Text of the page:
Color scale: orange. Flowering peak in months 7-10, blueh span 3 months.
Graphic (c) GEOXIP, photo: image from Myriams photos on Pixabay
Sources: https://www.rote-liste-zentrum.de/detail/pdf/35450


Red List: Threatened with extinction
Field larkspur

Field larkspur

Graphic (c) GEOXIP
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Field larkspur (Consolida regalis)

Field larkspur belongs to the endangered species in the red list. The field larkspur is a food source for various insects, such as bumblebees and butterflies, which must have a proboscis at least 15 mm long to reach the nectar. Its botanical name describes it as strengthening (from Latin consolidare) and regal (Latin regalis), suggesting its former use as a medicinal plant for healing wounds. However, the poisonous plant is no longer used in the medical field today.

Color scale: blue, purple, white, violet. Flowering peak in the months 4-7, blueh span 3 months.
Graphic (c) GEOXIP, photo: image by jhenning on Pixabay
Sources: https://www.rote-liste-zentrum.de/de/Detailseite.html?species_uuid=493a9c3e-6b78-48b3-975c-3cbe98f96180&species_organismGroup=Farn-%20und%20Bl%C3%BCtenpflanzen&q=Consolida%20regalis


Red List: Endangered
Seed usury flower

Seed usury flower

Graphic (c) GEOXIP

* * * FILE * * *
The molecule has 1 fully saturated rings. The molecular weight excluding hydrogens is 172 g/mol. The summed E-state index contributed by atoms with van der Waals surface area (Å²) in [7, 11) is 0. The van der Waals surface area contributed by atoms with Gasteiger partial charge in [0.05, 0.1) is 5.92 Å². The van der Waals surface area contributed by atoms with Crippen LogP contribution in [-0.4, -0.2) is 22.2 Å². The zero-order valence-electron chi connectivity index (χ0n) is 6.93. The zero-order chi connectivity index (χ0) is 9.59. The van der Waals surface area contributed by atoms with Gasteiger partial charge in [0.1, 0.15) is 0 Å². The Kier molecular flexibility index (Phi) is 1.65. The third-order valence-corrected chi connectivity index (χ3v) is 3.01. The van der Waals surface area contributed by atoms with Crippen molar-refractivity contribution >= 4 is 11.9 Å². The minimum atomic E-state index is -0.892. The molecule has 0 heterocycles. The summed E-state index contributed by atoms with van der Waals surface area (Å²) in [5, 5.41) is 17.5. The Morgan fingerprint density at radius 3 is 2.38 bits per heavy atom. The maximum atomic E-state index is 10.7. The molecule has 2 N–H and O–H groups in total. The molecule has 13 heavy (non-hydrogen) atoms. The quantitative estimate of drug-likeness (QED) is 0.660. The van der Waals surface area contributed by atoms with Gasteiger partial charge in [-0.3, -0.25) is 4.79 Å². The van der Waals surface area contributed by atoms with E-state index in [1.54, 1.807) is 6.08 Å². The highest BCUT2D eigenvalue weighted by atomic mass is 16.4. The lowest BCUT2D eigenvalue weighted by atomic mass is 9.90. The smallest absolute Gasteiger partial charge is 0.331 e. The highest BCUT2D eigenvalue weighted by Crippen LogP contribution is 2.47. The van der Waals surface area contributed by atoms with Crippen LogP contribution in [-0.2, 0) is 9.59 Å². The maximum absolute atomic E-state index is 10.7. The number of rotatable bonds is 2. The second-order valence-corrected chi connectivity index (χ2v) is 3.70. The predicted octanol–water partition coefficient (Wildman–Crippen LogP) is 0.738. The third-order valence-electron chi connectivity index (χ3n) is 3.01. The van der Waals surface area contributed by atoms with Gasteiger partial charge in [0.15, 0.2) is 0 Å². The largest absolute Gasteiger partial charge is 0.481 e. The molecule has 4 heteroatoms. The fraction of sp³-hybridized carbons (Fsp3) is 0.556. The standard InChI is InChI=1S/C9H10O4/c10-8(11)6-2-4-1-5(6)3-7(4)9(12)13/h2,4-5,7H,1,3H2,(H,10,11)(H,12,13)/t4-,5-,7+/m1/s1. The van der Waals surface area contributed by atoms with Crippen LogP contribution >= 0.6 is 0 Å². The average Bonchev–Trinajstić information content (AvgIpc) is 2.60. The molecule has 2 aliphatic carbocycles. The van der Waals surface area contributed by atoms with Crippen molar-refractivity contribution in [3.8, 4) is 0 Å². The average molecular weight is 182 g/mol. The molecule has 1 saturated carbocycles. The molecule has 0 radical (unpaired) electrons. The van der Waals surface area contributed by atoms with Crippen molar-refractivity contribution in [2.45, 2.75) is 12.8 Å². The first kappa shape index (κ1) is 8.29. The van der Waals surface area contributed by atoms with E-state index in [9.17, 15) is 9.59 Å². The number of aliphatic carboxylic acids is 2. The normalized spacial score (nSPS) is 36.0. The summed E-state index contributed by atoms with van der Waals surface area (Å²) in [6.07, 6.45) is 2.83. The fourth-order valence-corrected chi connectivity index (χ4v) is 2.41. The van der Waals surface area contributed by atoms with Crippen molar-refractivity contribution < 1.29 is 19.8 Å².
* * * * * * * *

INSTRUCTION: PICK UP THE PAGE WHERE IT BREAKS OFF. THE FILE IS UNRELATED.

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Seed useweed (Glebionis segetum)

Seedweed is a yellow flowering plant that resembles a daisy. It was once a common plant found everywhere in the fields and grain fields. Because the seed-glory flower competed with crops everywhere, over the centuries the plant was combated.

Color scale: yellow, white yellow. Flowering peak in the months 6-11, blueh span 5 months.
Graphic (c) GEOXIP, Photo: Hugues Tinguy, https://de.wikipedia.org/wiki/Saat-Wucherblume#/media/Datei:Glebionis_segetum_plant_(09).jpg - CC BY-SA 2.0 fr

Real woman mirror

Real woman mirror

Graphic (c) GEOXIP
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True female mirror (Legousia speculum-veneris)

Today, due to its rarity, true lady's mirror is one of the rarities of wild herbs. On the red list it is listed as highly endangered. Unusual is: The flowers close in the afternoon and do not open again until the morning hours. The flowers carry abundant nectar and are usually pollinated by insects.

Color scale: purple, magenta,. flowering peak in the months 7-9, bluehspanne 2 months.
Graphic (c) GEOXIP, Photo: Stefan.lefnaer - Own work, https://de.wikipedia.org/wiki/Venus-Frauenspiegel#/media/Datei:Legousia_speculum-veneris_sl1.jpg, CC BY-SA 3.0
Sources: https://www.rote-liste-zentrum.de/detail/pdf/37149


Red List: Critically endangered